When she became president of 20th Century Fox in 1980 at age 35, Lansing was the first female leader of a film studio. Previously, she had worked as a math teacher, model and actress before moving into a script reader role at MGM. After 20th Century Fox, she served as CEO of Paramount Pictures and became the first female head of a movie studio to receive a star on the Hollywood Walk of Fame.
In 1989, Palcy became the first black female director produced by a major Hollywood studio for A Dry White Season, which was released by MGM. She is also the first black director of any gender whose actor received an Academy Award nomination or to win a César Award or a Silver Lion from the Venice Film Festival. Notably, she also has the distinction of being the only woman to have directed Marlon Brando.
When Bigelow won the Academy Award for Best Director for The Hurt Locker in 2010, she became the first woman to earn the honor. She is also the first woman to win the Directors Guild of America award for Outstanding Directing and several other awards.
Women were critical to the film industry in its beginnings, as evidenced by many of the remarkable women who were pioneers of the medium. Guy-Blaché, Mary Pickford (co-founder) of United Artists), Clara Kimball Young, and many other women directed, produced, and created films in the early twentieth century.
However, with the advent of “talkies,” the film industry was viewed more as a business and less as an art, and jobs were largely seen as men’s domain. In fact, when sound was introduced to film, with regard to directing, Lois Weber advised women, “Don’t try it. You’ll never get away with it.” From the late 1920s until 1982, Universal Studios did not credit a female director. Amy Heckerling was the first director from Universal to receive credit after that period for Fast Times at Ridgemont High.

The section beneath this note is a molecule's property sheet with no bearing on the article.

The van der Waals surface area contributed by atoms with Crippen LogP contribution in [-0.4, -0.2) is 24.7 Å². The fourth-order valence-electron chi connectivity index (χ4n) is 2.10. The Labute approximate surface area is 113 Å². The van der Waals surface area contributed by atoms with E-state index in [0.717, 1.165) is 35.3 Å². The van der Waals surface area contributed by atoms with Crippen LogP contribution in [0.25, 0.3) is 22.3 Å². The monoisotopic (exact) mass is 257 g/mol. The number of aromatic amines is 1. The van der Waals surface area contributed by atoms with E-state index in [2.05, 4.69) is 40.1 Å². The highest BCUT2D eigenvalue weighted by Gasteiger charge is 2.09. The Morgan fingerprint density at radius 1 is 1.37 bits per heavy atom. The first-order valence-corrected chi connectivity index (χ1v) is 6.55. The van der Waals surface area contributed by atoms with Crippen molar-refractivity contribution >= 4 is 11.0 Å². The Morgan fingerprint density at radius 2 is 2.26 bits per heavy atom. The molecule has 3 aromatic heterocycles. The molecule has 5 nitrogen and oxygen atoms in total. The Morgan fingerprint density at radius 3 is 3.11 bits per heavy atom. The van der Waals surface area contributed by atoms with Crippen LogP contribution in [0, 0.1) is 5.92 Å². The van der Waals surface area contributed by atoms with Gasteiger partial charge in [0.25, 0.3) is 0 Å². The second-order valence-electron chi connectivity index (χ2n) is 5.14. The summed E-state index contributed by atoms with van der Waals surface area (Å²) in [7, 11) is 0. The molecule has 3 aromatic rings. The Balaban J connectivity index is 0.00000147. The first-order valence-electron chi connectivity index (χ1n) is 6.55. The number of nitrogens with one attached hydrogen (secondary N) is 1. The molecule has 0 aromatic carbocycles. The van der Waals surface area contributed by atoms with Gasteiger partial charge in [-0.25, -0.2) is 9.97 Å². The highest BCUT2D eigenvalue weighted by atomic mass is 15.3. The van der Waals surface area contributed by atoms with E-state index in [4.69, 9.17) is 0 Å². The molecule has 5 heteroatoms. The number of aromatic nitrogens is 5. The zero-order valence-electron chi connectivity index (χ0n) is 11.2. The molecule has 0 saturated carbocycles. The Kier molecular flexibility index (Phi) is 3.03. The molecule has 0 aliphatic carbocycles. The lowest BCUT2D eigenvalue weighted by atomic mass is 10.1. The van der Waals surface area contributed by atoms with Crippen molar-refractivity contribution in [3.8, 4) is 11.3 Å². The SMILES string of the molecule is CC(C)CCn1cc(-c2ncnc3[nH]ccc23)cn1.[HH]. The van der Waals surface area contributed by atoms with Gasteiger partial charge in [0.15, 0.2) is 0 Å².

Even roles for female actors became less prevalent during this period with the introduction of the Motion Picture Production Code by Will H. Hays. This code set boundaries regarding what was deemed “appropriate” and excluded such depictions as suggestive nudity, childbirth (even in silhouette), seduction, and more. Many roles for women were subsequently excluded or reduced. The Hays Code came to an end in 1968 but had a lasting impact.
Even today, women are underrepresented in the film industry, working in just 17 percent of behind-the-scenes roles between 2015-2016, according to a 2017 Women’s Media Center report. The report further finds that of the top 250 films made during this period, 92 percent had no female directors. Furthermore, in 2019, women received just 25 percent of Academy Award nominations in non-gender-specific categories.
In 1973 Tichi Wilkerson Kassell, then publisher and editor-in-chief of The Hollywood Reporter, founded Women in Film to provide opportunities for and chronicle the successes of women in the industry. Today, the organization offers educational programming including a Speaker Series, Film Finishing Fund, Scholarship Program, Mentoring Programming and more; initiatives to “foster gender parity”; and awards, notably the Crystal + Lucy Awards, acknowledging women’s excellence in the entertainment industry.